After the first discharge, check the balance of the cells again. Ideally there should be little difference between them in a fully functional battery pack. If there is significant difference (IMHO, 0.1v between the highest and lowest voltage) then you may have a bad cell somewhere. Do another balanced charge and discharge cycle and see if the same cell has troubles. If it does, rip it apart and try again.
If the battery remains balanced, then you can actually use a none balance charger (cheaper, and usually higher current for rapid charging) for most charge cycles. Tho make sure it is balanced occasionally and no harm in doing a slow balanced charge once in a while.
Using 18650 cells gives you great flexibility in not only the size (voltage and Ah), but also the shape. This example has shown creating standard blocks, but with some creativity you can make a battery that follows a certain shape (ie, follows the outer curve of an R2 unit’s interior). If you want to make use of recycled cells, then this is a very cheap option to get some very high capacity batteries built. Even buying brand new cells will still save you a lot of money.
For example, I’m currently building a 6s12p pack using NCR18650B cells. I’m getting these for approx £3 a cell. That makes the total cost of cells £216, which gets me a 24V/40Ah capacity battery in a fairly small form factor that can give out nearly 80A (my droid barely pulls 10A at full speed!). I doubt I could fit enough SLA batteries in my droid to get that, and a similar capacity of LiFePO4 would set me back about £800. Even taking into account the cost of a spot welder (which can be used many times of course) its double the price.
One thing I haven’t covered in this article is a BMS. This is a Battery Management System makes sure nothing is going wrong with it, and will cut off the output when the battery gets too low. I’m still researching these myself, and will possibly mess with them on my next pack. IMHO, if you are keeping an eye on the battery voltage during use and doing periodic balance tests and charges, then a BMS is not necessary.
Also note that capacity of the cells will drop over time, depending on number of cycles, how deeply they were charged/discharged, and how rapidly they were discharged. Take care of the battery, and it will last longer, drain it constantly at high current and it will be dead within a few hundred cycles.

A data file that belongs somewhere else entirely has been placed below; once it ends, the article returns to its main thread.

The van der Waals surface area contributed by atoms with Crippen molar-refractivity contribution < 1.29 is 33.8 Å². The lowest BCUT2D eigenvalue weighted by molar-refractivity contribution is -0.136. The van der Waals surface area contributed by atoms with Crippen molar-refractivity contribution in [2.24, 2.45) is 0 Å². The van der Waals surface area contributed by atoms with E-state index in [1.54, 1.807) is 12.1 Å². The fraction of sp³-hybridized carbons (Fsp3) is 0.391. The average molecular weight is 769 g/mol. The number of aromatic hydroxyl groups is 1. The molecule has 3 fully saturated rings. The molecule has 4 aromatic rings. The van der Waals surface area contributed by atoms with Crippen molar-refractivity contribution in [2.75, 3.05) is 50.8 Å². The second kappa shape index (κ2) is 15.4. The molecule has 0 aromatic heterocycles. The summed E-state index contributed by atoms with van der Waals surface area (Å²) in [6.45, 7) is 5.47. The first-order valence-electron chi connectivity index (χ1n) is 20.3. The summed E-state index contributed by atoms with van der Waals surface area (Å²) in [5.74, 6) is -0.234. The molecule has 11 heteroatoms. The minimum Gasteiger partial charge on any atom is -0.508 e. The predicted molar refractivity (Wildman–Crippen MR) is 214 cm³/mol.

The day finally arrived. I was going to show off R2 to the public. Up until this point, he’d not been out of the garage and only had a handful of visitors (including a few local kids… ‘have you got an R2D2 in your garage?!). I was a little nervous.
I’d only arrived home at about midnight the night before after having left a convention early (unheard of! Miss the survivors photo! What?!), not to mention I’d been in the convention hotel for 10 days by that point. After contacting the organiser of Morecambe Comic Con, he had said I could get there early to avoid the crowds and find a safe spot for R2. This meant being up, ready, loaded, and in Morecambe by 9am! One slight issue, well many issues with that time, but the main one being I hadn’t actually tried to load R2 into my car at all yet. I knew from measurements that he wouldn’t fit in in three legged mode, which was one of the reasons I’d built his sled. I also knew that the sled made it nice and easy to get him stood up in two leg mode. So all that was left was to see if the sled would hold up and get him into the car.
He fitted. Was a two person job unfortunately, but I have a few ideas to make it easier, and hopefully turn it into a single person job for the next event.